Zomato Delivery Man’s Viral Video Evokes Outrage And Empathy
A delivery man taken off by Zomato for eating from food ordered by customers has sparked a morality debate on social media.
A video showing the Madurai, Tamil Nadu man taking bites of parcels went viral. That triggered an outcry on Twitter about the quality of service provided by restaurant search and ordering platforms like Zomato.
Zomato took off the rider after having a conversation with him, it said in a statement to BloombergQuint. But the company said it understands that it was an error in judgment.
“In our commitment towards mitigating any possibility of tampering with food, Zomato will soon introduce tamper-proof tapes, and other precautionary measures to ensure we safeguard against any chances of tampering of food,” it said, adding that it has zero-tolerance policy for tampering with food.
Sympathy poured in as well for the delivery man with people calling him “hungry”, “poor” and “underpaid”. Others questioned his public shaming.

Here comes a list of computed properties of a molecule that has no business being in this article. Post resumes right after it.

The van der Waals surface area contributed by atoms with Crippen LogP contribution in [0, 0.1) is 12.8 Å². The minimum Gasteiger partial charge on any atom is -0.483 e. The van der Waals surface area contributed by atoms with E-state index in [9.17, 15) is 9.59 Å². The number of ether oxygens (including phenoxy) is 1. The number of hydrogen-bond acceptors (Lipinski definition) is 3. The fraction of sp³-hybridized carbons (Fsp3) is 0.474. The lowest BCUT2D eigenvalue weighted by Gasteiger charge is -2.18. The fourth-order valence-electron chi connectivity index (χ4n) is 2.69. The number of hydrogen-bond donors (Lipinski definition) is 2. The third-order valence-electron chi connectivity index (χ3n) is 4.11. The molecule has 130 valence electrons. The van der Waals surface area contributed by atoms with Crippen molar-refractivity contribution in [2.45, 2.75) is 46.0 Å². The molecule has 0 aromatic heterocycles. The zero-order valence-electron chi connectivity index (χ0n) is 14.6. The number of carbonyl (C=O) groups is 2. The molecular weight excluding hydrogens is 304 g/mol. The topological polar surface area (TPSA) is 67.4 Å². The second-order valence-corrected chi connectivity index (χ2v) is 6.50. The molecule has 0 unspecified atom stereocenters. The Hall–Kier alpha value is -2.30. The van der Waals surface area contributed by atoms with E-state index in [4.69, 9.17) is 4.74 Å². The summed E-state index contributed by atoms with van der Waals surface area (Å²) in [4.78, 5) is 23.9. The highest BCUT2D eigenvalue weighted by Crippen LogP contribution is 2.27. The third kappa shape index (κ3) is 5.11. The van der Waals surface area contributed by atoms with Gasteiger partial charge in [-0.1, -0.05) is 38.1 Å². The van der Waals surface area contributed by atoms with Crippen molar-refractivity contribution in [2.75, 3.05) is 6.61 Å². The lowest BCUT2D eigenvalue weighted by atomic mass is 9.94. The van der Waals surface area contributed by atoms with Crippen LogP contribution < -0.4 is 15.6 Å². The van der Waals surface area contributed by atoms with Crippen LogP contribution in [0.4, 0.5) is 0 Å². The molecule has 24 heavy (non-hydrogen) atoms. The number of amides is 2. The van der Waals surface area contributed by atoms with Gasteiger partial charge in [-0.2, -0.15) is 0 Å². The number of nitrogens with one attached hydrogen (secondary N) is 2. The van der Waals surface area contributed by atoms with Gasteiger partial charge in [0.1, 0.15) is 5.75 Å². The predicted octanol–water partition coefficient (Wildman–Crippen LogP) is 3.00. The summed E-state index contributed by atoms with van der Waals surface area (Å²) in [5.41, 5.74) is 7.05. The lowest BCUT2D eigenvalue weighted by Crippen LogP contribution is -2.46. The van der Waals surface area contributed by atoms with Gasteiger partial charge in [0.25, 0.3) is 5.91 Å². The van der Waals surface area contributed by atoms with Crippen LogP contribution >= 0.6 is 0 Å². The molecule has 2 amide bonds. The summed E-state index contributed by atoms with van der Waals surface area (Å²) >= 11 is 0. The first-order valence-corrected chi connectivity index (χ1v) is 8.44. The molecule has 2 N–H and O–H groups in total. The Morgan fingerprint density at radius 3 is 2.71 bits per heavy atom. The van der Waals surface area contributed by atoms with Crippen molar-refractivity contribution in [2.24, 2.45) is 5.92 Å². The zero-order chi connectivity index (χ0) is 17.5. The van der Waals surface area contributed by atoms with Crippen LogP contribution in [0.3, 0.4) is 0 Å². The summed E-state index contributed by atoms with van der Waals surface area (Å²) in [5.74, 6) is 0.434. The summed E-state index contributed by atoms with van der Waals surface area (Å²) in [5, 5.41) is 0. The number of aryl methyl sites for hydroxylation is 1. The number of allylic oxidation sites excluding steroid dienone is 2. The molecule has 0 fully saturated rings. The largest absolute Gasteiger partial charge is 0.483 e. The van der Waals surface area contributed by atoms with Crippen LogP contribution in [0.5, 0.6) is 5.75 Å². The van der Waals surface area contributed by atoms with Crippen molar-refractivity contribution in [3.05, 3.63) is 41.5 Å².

But Rituparna Chakraborty, co-founder of employment services provider Teamlease Services Ltd., told BloombergQuint that delivery men are not exploited as they are paid Rs 15,000-16,000 a month. “At some point, you have to strike a balance between the human angle and running a business.”
Food delivery riders earn about Rs 30 per order, with incentives on 11, 15 and 18 deliveries a day, which ranges from Rs 200-500, a Zomato delivery partner told BloombergQuint. He didn't want to be identified because of employment concerns.
Earnings have come down from Rs 40 per order earlier and they also deal with the added pressure to cut the delivery time, he said. But he didn’t sympathise with the Madurai man. It’s their job, he said.
Chakraborty, however, added that it needs to be treated as a one-off incident and could be circumstantial. It’s impossible for food ordering companies to spy on delivery men, she said.
Saurabh Kochhar, the founder of Foodpanda, a food delivery platform which was acquired by Ola last year, agreed. This incident shouldn’t be used to pass a judgment on the entire food delivery industry.
Still, incidents of food tampering en route to customers do happen across aggregators, a spokesperson from the GREAT INITIATIVE, an independent group of restauranteurs from Bengaluru, said in a text response. “While there’s always need for constant training and overseeing for delivery personnel, we do believe that this is a learning opportunity for all aggregators to take a closer look at how things are on ground with their fleet.”